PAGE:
• Pouch Camp on Staten Island, NY. Boy Scouts of America
    Our Land and Water

    The Trust for Public Land works with communities to protect the land and water that keep us healthy, inspired, and connected with nature and each other.

    Photo: Laura Barisonzi
    Ready for a dip in the lake at Pouch Camp on Staten Island

The American conservation movement was born from a shared desire to protect our wildest places. Early visionaries proposed setting aside land to safeguard natural resources and connect people to the great outdoors. These park pioneers believed that as cities grew, access to nature would become one measure of a great nation.

Today, the wilderness and waterways they protected are integral to our health, our happiness, our economy, and our quality of life. And with an estimated two million acres lost to development every year, it’s more important than ever to protect these special places. In addition to providing unsurpassed opportunities for recreation and renewal, they perform critical behind-the-scenes services—from helping mitigate the effects of climate change to safeguarding clean drinking water.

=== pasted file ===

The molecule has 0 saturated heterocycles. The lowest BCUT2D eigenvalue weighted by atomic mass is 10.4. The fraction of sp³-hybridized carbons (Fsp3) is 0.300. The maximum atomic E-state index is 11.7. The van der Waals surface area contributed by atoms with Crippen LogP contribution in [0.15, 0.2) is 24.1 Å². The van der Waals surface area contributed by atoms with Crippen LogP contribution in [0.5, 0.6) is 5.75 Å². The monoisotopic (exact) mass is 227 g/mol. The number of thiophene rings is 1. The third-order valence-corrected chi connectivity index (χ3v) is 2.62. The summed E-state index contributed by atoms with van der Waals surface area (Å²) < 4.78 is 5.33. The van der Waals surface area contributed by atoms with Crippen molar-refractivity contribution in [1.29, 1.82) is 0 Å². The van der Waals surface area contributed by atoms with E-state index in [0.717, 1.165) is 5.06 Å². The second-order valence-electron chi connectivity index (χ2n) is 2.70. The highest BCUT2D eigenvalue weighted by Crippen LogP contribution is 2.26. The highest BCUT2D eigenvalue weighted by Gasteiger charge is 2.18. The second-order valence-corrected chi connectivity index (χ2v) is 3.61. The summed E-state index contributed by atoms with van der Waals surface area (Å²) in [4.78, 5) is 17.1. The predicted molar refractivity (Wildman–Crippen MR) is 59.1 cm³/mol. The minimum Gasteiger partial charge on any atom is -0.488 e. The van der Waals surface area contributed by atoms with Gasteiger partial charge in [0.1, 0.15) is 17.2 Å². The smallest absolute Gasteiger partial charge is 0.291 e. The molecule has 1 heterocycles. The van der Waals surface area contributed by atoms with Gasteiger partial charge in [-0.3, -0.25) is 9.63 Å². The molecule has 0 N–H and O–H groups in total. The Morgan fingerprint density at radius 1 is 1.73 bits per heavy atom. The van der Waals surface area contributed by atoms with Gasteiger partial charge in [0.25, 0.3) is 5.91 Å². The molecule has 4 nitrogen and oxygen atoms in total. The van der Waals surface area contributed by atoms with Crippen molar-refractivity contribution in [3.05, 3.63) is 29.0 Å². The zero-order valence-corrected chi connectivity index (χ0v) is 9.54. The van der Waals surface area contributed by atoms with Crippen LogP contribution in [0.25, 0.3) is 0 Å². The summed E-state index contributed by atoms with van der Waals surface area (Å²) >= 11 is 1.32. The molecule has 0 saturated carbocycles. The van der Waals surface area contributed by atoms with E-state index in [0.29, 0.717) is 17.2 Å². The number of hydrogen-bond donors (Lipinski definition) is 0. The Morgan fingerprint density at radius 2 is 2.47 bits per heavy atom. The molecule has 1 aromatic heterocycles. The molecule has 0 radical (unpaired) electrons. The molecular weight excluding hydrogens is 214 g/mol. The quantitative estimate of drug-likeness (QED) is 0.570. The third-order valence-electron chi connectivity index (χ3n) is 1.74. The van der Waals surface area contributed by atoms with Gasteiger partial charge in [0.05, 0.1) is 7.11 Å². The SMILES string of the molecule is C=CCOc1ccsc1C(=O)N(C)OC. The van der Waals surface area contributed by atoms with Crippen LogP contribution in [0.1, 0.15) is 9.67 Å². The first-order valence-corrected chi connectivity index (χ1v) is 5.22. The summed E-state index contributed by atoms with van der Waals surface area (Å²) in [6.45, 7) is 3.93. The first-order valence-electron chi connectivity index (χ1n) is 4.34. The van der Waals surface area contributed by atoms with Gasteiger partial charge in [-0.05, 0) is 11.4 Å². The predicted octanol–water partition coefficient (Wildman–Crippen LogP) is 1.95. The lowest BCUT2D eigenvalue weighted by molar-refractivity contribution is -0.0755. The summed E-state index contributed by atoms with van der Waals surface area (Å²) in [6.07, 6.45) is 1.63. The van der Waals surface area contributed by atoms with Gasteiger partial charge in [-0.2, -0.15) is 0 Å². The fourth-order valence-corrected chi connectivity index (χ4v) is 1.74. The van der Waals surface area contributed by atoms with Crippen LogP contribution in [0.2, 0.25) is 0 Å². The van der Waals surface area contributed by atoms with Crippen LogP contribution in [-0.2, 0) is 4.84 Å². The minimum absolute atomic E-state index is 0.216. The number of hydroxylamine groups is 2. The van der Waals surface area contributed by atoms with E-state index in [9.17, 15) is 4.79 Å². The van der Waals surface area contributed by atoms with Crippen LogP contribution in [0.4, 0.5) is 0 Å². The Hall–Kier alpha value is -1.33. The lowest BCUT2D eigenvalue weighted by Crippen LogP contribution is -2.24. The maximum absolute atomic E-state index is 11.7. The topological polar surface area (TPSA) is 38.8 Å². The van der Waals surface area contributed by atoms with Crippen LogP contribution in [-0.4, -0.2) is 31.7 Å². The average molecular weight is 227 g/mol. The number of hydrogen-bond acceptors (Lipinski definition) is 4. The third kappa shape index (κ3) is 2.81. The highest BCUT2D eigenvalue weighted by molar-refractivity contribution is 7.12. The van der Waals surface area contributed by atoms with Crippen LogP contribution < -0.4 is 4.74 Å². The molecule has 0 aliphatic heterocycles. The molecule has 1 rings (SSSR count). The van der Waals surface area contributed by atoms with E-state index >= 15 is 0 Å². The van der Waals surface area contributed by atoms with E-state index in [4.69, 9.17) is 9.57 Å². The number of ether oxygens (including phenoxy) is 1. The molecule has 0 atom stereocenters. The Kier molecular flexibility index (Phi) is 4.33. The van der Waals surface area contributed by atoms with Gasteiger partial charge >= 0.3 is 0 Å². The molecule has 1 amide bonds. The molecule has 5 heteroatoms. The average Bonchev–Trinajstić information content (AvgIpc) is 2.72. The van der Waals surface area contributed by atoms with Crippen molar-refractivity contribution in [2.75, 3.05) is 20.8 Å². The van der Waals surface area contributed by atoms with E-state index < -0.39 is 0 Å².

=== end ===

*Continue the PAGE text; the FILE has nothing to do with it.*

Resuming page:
The Trust for Public Land helps communities nationwide balance the demands of growth with the protection of wilderness, waterfronts, and working farms and forests. We use Geographic Information Systems (GIS) technology to identify and prioritize conservation goals—then we employ our finance, legal, and transaction expertise to accomplish them. Whether improving the health of a local bay or preserving public access to a beloved mountain trail, we're protecting life-giving land and water resources for all to enjoy.

Working Lands

Protecting farms, ranches, forests, and other working lands that foster a healthy agricultural system and support land-based livelihoods.

Erik Weihenmayer, blind adventurer, summited Mount Everest and now he takes on the Zion Narrows to raise awareness about the importance of keeping our public lands protected and accessible.

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Located in the center of South Carolina, Congaree National Park protects 22,200 acres including the largest intact tract of old-growth flood plain forest in North America.

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